Sacramento, Calif. 20210414T1400-CALIF-BISHOPS-INDOOR-WORSHIP-1246015.JPG Catholics attend a special national Mass on the feast of St. Joseph at the Cathedral of Our Lady of the Angels in Los Angeles March 19, 2021, amid the coronavirus pandemic. Archbishop José H. Gomez of Los Angeles, president of the U.S. Conference of Catholic Bishops, was the celebrant. (CNS/Isabel Cacho/Courtesy Archdiocese of Los Angeles) California's Catholic bishops "remain committed to the complete resumption of indoor worship in a responsible and safe manner," said an April 13 statement issued by the Executive Committee of the California Catholic Conference, the public policy arm of the bishops. The bishops also reiterated their earlier call for Catholics to get one of the COVID-19 vaccines if available to them so they can protect themselves, their family and the wider community, but noting: "One should always consult with their doctor regarding any personal medical concerns." Their statement came a day after the state of California lifted its mandatory limits on indoor worship. State officials said the new guidance was a response to several U.S. Supreme Court rulings striking down the mandates as a violation of the First Amendment's guarantee of the free exercise of religion. In its most recent decision, the high court sided with a couple of pastors, members of a Bible study group and other plaintiffs in Santa Clara County, California, who sued Gov. Gavin Newsom and other state officials over restrictions on private gatherings at someone's home. The rules limited such gatherings to people from only three households, with no more than 15 individuals allowed to attend — "including hosts and guests, children and adults." To reduce the possible spread of COVID-19, only "the same three households" were allowed to gather for various events, which ruled out in-home worship for several members from the same faith community but from many different households. Under its new guidelines, the California Department of Public Health still "strongly discouraged" indoor gatherings and suggested attendance should be limited to 25% of a building's capacity for the two-highest levels of the state's four-tier COVID-19 restrictions. It recommended a 50% capacity for the two lower levels — those areas with moderate to minimum spread of COVID-19. "Since last March of 2020 — before many jurisdictions even began offering any guidelines for indoor activities — the dioceses of California upheld the need to protect life and public health by voluntarily suspending indoor worship services," the bishops said in their statement. "As the pandemic dragged on through surges and plateaus," they said, "dioceses continued to stress the common good by voluntarily holding outdoor worship services and, only when safe, move some services indoors, but always with safety and health foremost." "Pandemic-weary Californians are welcoming many positive developments in the struggle against COVID-19," they continued. "Cases appear to be stabilizing in the Golden State, those 16 years and older are or will soon be eligible for vaccination and continued diligence by the public on commonsense precautions are positive and hopeful signs." However, they also noted vaccine availability "is still not consistent," especially for "some of the most vulnerable populations," and some people remain concerned about how the vaccines were tested and worry about reports that "new surges may be forming in some communities." "Local conditions vary so much that in order to keep our people safe, we will calibrate decisions on numbers and location to the varying conditions in each diocese," the bishops said. "Our parishes will continue to insist on appropriate social distancing, mask wearing, hand washing and other basic and simple precautions." In again encouraging Catholics to get vaccinated, they quoted a statement they issued in January: "Beyond simply protecting their own health and safety, Catholics also have an obligation to protect their family, friends and community by vaccinating as soon as feasible in accordance with public health guidelines and protocols in their area." "Catholics long to return to the celebration of holy Mass together safely and as one body of believers," the bishops said in closing. "After mostly staying apart for two celebrations of Christ's resurrection during Easter, God's call to us to gather again in prayer is especially strong. "Fully celebrating together safely and as a community is a pressing priority of all California dioceses." There are 12 Catholic dioceses in the state, which has a Catholic population of nearly 11 million. // Advertisement Advertisement Enter your email address to receive free newsletters from NCR. Email address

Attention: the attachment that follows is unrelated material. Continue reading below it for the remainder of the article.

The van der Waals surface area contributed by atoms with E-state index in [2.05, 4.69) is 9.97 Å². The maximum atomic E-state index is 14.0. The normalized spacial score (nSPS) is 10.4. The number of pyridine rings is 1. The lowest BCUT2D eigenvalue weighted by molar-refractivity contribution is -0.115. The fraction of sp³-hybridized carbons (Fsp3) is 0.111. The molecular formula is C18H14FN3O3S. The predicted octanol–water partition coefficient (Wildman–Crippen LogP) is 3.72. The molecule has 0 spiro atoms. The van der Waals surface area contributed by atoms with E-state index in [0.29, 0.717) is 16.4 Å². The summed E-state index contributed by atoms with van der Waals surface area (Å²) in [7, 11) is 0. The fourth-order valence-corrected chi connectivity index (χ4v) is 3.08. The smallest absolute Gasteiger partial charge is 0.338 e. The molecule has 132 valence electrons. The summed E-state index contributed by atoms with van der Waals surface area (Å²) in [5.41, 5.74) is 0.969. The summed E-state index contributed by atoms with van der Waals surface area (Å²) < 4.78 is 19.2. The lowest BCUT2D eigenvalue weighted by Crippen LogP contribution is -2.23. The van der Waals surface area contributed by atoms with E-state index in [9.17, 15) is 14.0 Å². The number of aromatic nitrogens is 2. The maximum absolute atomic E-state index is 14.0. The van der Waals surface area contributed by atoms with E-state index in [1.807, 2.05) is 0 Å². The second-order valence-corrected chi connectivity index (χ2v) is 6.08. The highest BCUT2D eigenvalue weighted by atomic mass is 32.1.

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As pandemic worsens in Brazil, pope tells bishops to be one with people (Fri, 16 Apr 2021)